TAMPA, Fla. — Florida Gov. Ron DeSantis' press secretary – on her personal Twitter account and during non-work hours – suggested that the bill critics have dubbed the "Don't Say Gay Bill" would be better labeled as an "Anti-Grooming Bill."
So, what exactly did Pushaw tweet?
There were two tweets within minutes of each other Friday evening that drew criticism. Both were sent from an iPhone.
"The bill that liberals inaccurately call 'Don’t Say Gay' would be more accurately described as an Anti-Grooming Bill," Pushaw wrote at 6:16 p.m.
Seventeen minutes later, she replied with: "If you’re against the Anti-Grooming Bill, you are probably a groomer or at least you don’t denounce the grooming of 4-8 year old children. Silence is complicity. This is how it works, Democrats, and I didn’t make the rules."
Pushaw has built a brand doing what she describes as debunking "false narratives" about her boss and Florida. She does not hesitate to criticize media outlets – especially national ones when she feels the governor has been portrayed unfairly.
These particular tweets, however, struck a nerve with some members of the LGBTQ+ community who have lived through a history of hateful rhetoric in which certain anti-gay activists have tried to demonize the community by falsely associating gay people with child abuse in the United States.
"This is the same deeply bigoted language that has long been weaponized against LGBTQ people to justify discrimination & violence against us," Equality Florida tweeted.
State Rep. Carlos G. Smith, a Democratic lawmaker who is gay, called for Pushaw to resign.
"#DeSantis’ spokesperson openly accused opponents of #DontSayGay of being ‘groomers’— aka PEDOPHILES," Smith tweeted. "Bigoted attacks like this against LGBTQ people are the worst of the worst. They’re disgusting and dangerous and have NO PLACE in the Guv’s office."
To be clear: Pushaw did not use the term "pedophile," as several other Twitter users have asserted. But, critics like Smith, believe the implication of the "groomer" terminology is similar.
10 Tampa Bay reporter Liz Crawford, in an email, asked Pushaw if her personal tweets were reflective of the governor's sentiments on HB 1557, which is officially called the Parental Rights in Education Bill. Crawford also asked Pushaw to clarify what she meant by "grooming."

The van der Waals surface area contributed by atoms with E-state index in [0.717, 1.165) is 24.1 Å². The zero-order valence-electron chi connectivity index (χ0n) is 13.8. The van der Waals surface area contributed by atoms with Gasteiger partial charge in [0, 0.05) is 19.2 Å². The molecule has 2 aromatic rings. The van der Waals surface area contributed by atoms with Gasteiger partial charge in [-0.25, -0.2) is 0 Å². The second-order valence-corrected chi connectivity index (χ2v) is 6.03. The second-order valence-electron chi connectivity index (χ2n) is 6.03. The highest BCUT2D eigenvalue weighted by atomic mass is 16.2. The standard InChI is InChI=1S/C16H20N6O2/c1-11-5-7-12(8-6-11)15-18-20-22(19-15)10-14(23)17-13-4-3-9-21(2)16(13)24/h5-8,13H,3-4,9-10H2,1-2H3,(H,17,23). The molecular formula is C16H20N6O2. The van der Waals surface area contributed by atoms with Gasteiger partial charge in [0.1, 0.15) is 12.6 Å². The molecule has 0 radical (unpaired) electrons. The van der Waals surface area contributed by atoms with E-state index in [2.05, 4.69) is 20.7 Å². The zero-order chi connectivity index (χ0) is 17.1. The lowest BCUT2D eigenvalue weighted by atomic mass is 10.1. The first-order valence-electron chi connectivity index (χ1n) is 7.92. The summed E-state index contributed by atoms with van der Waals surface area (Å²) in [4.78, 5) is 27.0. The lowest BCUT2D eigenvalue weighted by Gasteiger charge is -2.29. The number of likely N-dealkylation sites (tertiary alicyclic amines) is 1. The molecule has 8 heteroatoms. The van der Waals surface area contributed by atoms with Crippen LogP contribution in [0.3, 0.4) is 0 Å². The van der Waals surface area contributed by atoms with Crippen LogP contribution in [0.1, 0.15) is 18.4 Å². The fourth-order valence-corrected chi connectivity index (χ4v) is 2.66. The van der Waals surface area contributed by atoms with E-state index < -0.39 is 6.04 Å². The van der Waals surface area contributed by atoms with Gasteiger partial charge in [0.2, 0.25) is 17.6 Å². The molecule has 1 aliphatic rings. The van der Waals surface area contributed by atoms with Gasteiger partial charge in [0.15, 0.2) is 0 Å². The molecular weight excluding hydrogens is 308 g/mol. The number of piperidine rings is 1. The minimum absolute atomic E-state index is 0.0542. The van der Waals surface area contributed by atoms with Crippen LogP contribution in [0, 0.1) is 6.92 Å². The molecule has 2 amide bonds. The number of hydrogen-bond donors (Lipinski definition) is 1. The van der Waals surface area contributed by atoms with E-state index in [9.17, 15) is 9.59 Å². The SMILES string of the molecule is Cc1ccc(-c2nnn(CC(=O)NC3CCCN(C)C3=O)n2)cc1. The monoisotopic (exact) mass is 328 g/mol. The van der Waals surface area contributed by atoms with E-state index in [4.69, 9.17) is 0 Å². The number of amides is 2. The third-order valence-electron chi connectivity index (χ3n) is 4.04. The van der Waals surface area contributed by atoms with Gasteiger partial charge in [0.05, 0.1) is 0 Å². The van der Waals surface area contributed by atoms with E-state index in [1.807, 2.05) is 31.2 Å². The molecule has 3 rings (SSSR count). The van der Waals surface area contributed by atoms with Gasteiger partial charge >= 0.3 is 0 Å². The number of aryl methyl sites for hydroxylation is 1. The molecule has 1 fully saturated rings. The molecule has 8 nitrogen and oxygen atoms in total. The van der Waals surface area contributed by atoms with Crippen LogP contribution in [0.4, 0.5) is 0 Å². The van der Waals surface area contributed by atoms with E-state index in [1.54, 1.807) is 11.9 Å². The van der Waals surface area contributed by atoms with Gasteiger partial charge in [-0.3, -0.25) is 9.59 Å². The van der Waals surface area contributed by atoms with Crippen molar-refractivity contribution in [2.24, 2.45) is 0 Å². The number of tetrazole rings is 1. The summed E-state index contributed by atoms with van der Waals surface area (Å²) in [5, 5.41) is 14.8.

Pushaw's written response is below. We've included the entire statement:
"It’s inappropriate for adults to instruct children in VPK-3rd grade (ages 3-9) about sexuality. There is no good reason a teacher needs to talk to a 7 year old about sex, any questions a child has at that age should be addressed by their parent or guardian. Talking about adult topics with young children is a tactic of groomers, and as I said, not everyone who opposes the bill is a groomer — but they apparently don’t see a problem with adults instructing very young children about sexual topics. And sadly, that creates an environment where grooming can happen.
The governor has never referred to the bill as an anti-grooming bill or used that term. It was my personal account and I was tweeting off work hours. The governor in his statements about this legislation, has emphasized the importance of parental rights and making sure all instruction in our schools is developmentally appropriate. For ages 3-9, classroom instruction on sexual topics is not developmentally appropriate, and it’s difficult to understand why anyone would disagree."
What does the bill do?
10 Tampa Bay has reported extensively on HB 1557, explaining what it does and does not do. For instance, an amendment that spread like wildfire on social media, saying the legislation would force schools to "out" gay students to their parents, was withdrawn from consideration. So, some of what you're seeing in your Facebook timeline might not be accurate.
If fully passed and signed into law, the legislation would limit classroom instruction on sexual orientation and gender identity with children through the third-grade level or in any manner that is not "age-appropriate." You can read our full analysis here as part of our VERIFY segment.
When Gov. DeSantis spoke Monday at the Florida Strawberry Festival in Plant City, a reporter asked him about the bill. He pressed the reporter to explain what was in the bill and blasted the media for "pushing false narratives."
"It's why people don't trust people like you because you peddle false narratives, and so we disabuse you of those narratives. And we're gonna make sure that parents are going to be able to send their kid to kindergarten without having some of this stuff injected into their school curriculum," DeSantis said.